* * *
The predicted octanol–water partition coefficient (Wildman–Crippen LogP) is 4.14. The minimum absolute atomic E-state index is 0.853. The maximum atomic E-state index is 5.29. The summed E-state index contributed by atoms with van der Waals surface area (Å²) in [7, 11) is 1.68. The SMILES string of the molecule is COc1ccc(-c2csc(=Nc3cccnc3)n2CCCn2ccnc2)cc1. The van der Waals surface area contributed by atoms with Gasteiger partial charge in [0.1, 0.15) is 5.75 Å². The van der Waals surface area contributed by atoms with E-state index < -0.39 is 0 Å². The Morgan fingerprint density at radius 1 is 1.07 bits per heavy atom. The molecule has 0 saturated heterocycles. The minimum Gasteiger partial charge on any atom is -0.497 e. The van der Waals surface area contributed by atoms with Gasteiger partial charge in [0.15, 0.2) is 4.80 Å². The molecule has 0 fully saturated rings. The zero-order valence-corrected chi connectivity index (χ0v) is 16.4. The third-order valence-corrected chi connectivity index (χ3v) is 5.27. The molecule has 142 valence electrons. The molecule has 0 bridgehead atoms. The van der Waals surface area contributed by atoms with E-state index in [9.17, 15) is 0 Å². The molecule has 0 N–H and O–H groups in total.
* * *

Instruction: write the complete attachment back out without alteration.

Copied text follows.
The predicted octanol–water partition coefficient (Wildman–Crippen LogP) is 4.14. The minimum absolute atomic E-state index is 0.853. The maximum atomic E-state index is 5.29. The summed E-state index contributed by atoms with van der Waals surface area (Å²) in [7, 11) is 1.68. The SMILES string of the molecule is COc1ccc(-c2csc(=Nc3cccnc3)n2CCCn2ccnc2)cc1. The van der Waals surface area contributed by atoms with Gasteiger partial charge in [0.1, 0.15) is 5.75 Å². The van der Waals surface area contributed by atoms with E-state index < -0.39 is 0 Å². The Morgan fingerprint density at radius 1 is 1.07 bits per heavy atom. The molecule has 0 saturated heterocycles. The minimum Gasteiger partial charge on any atom is -0.497 e. The van der Waals surface area contributed by atoms with Gasteiger partial charge in [0.15, 0.2) is 4.80 Å². The molecule has 0 fully saturated rings. The zero-order valence-corrected chi connectivity index (χ0v) is 16.4. The third-order valence-corrected chi connectivity index (χ3v) is 5.27. The molecule has 142 valence electrons. The molecule has 0 bridgehead atoms. The van der Waals surface area contributed by atoms with E-state index in [9.17, 15) is 0 Å². The molecule has 0 N–H and O–H groups in total.